IDI – You’ve said that due to the low earnings, like yourself most writers have to work outside jobs. What do you do for a living?
MM – I tried many jobs. I was a social worker, an accountant, a manager, a journalist, etc. Now I’m trying myself as a screenwriter. I’ve made a few episodes for a Russian TV-show Trace (something similar to American C.S.I.).
IDI – Who is your favorite author, and why?
MM – Being Russian, I’ll pick Mikhail Lermontov. I adore his poetry, and I adore his novel A Hero of Our Time. It’s deep, it has so many levels, you can reread it twelve times and never get bored. He was a great writer with such a horrible fate. As regards non-Russian writers, I choose Oscar Wilde and John Fowles. I love the way they drew their characters.
IDI – We all draw from within. How much of ‘Margaret’ will a reader find in one of your books?
MM – Much, very much. As to Crimson Hills, there are some characters (may I conceal which ones?) whose all thoughts, fears, and moral values were taken from myself. But the whole story and characters’ biographies are, certainly, just a fiction.
IDI – What is the hardest or most frustrating aspect of writing: ideas, getting started, writer’s block, editing?
MM – The last one. As English is my second language, it’s really hard for me to edit my books. I can check every sentence carefully and be still not sure if everything is fine and understandable.
IDI – I can see where that would be an issue.
What do you do when you’re not writing?
MM – I love to travel. I’ve been to France (twice), Spain, Germany, Czech Republic, Belgium, Poland, Belarus. My dream is to see the whole world! Beside traveling, I like to study and to learn. I already have two degrees (Economics and Journalism), and I’m not sure if I’m ready to stop, lol. Also, I’m into self-education. I enjoy learning something new.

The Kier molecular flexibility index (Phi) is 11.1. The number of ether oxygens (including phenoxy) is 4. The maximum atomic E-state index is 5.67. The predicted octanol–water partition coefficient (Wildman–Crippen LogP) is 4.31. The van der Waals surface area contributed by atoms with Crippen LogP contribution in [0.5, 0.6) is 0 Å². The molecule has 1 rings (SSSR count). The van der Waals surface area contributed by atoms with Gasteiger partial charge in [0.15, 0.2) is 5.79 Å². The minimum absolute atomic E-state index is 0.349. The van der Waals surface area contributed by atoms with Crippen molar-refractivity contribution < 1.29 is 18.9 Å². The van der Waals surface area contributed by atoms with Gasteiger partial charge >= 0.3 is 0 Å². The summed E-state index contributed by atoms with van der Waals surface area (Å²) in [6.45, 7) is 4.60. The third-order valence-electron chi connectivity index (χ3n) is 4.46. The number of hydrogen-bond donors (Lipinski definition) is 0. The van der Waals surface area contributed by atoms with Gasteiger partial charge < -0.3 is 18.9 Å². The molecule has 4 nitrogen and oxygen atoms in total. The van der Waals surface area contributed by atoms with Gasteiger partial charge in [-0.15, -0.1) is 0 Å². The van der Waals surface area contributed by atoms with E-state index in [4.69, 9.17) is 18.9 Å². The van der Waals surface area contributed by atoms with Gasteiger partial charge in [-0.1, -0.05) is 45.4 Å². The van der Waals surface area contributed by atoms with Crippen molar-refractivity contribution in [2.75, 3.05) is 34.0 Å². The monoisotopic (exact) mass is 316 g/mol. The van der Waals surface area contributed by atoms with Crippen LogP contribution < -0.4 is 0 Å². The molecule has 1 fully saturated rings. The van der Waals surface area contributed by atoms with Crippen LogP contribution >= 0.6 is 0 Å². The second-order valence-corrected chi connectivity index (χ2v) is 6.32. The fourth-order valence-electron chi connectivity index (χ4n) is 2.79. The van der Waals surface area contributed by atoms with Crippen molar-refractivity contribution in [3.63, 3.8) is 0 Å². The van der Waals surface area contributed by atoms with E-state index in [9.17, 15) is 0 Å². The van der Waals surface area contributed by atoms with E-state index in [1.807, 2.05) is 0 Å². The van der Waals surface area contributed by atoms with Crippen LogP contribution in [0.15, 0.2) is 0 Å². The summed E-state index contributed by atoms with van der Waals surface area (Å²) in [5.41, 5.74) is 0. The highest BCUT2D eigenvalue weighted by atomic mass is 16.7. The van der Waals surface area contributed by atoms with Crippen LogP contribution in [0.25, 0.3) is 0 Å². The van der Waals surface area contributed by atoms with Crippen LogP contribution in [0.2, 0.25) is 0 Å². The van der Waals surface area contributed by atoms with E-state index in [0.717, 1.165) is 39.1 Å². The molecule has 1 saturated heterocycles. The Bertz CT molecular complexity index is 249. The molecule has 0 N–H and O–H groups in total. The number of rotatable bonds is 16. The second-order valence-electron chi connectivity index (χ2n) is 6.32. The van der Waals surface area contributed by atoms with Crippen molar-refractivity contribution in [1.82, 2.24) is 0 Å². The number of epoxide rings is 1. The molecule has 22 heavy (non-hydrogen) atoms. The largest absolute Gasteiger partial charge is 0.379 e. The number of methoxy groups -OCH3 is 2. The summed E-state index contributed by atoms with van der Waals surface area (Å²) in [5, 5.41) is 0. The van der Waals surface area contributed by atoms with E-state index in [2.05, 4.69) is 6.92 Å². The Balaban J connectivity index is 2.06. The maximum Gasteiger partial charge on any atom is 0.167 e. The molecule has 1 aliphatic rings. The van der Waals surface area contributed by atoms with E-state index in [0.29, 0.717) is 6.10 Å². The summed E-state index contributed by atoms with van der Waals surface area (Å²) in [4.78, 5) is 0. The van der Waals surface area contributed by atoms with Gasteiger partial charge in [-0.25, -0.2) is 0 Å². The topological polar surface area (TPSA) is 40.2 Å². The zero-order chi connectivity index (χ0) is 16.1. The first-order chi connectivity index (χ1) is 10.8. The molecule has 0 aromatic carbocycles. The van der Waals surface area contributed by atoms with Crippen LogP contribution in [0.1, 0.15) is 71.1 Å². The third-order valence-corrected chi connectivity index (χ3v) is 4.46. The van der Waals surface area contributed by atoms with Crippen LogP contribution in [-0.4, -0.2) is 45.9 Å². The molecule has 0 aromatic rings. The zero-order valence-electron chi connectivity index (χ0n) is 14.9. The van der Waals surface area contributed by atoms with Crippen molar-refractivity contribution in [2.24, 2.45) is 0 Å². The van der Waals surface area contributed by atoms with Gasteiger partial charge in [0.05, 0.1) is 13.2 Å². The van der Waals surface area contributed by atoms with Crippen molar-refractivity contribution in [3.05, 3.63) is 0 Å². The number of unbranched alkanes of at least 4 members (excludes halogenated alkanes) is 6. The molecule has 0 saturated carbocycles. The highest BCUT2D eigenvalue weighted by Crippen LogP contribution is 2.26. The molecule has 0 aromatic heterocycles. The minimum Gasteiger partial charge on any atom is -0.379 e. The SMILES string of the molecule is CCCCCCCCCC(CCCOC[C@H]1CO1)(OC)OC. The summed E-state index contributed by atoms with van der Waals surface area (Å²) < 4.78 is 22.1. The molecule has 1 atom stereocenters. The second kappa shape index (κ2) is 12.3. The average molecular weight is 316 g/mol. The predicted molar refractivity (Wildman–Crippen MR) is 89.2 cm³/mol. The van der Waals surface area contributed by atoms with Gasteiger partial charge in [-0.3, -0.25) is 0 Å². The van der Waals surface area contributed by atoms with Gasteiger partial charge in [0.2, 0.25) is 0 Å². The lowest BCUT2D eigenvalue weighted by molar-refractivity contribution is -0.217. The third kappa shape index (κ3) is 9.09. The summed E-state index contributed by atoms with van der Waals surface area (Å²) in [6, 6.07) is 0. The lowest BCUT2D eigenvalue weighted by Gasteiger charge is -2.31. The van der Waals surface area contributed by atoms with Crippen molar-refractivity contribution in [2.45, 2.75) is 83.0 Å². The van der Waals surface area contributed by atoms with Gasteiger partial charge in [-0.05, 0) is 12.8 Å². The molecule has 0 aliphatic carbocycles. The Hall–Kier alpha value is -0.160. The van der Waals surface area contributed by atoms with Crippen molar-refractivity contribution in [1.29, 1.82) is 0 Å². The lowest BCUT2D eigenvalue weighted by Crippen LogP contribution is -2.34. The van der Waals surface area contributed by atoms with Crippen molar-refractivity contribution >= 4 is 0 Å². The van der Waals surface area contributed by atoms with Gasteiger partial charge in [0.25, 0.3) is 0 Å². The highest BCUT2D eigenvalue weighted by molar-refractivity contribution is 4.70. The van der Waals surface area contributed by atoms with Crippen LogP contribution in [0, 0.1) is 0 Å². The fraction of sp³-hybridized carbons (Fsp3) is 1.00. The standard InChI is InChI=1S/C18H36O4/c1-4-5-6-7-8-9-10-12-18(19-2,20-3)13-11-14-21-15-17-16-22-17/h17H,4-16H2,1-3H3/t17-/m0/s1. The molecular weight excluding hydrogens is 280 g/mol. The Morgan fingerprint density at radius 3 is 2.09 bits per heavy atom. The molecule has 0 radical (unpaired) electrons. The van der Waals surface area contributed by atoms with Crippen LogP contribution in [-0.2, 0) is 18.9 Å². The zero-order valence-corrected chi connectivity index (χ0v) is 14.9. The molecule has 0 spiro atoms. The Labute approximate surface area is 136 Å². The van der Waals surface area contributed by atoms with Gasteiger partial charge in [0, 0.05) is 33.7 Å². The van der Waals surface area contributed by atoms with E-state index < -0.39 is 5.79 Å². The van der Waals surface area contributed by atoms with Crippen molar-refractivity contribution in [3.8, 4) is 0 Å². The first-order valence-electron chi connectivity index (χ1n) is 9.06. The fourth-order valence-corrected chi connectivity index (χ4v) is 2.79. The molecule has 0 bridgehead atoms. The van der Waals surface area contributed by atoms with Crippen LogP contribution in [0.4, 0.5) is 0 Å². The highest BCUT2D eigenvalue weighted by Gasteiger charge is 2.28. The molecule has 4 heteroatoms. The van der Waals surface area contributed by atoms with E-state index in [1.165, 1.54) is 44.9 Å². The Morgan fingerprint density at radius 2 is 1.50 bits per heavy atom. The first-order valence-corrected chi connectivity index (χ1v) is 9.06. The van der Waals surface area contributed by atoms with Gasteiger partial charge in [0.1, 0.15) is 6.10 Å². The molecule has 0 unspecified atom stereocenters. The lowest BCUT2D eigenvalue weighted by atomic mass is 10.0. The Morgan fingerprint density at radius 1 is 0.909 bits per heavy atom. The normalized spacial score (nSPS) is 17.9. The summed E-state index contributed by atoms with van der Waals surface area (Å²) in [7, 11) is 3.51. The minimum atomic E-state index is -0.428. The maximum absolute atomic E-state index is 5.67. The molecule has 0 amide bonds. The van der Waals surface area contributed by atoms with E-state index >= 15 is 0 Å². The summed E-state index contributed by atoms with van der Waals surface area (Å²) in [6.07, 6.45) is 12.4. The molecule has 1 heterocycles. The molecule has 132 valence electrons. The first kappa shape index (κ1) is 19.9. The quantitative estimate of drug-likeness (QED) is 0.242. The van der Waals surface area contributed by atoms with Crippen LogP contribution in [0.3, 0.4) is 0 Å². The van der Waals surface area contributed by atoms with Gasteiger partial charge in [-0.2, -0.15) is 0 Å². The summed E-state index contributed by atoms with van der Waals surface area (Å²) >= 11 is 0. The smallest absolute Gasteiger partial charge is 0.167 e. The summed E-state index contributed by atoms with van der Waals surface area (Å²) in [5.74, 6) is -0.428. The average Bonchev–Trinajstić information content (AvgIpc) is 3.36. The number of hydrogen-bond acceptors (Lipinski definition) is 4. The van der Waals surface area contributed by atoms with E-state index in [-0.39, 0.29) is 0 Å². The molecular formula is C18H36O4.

IDI – Is there something you can’t live without?
MM – Chocolate! Muffins! Pies! Green tea! These are the most important things in life! (Kidding. Well… Ok, not kidding, it’s all true.)
IDI – Define a great book.
MM – There are books dedicated to entertainment. There are books that make readers think; it is clever books for intellectual process. Both are good. Well, I think that a great book is the one which contains both funny stuff and intellectual stuff. It’s certainly the most difficult to write. That’s why it is worth readers’ attention the most. In Crimson Hills I tried to combine action and philosophic, romance and religion, laugh and social drama. I don’t know if I achieved this goal; it’s up to my readers.
IDI – In the end, it’s always up to the readers. It was a pleasure talking with you Margaret and I wish you the best of luck with your writing. Hopefully, we’ll be seeing future books released in English as well.
About the author – Margaret Mal was born in Russia. Her Russian pen name is Margarita Malinina. Crimson Hills is her first book in English (dystopia). You can find it HERE. You can find Margaret on Instagram or Facebook.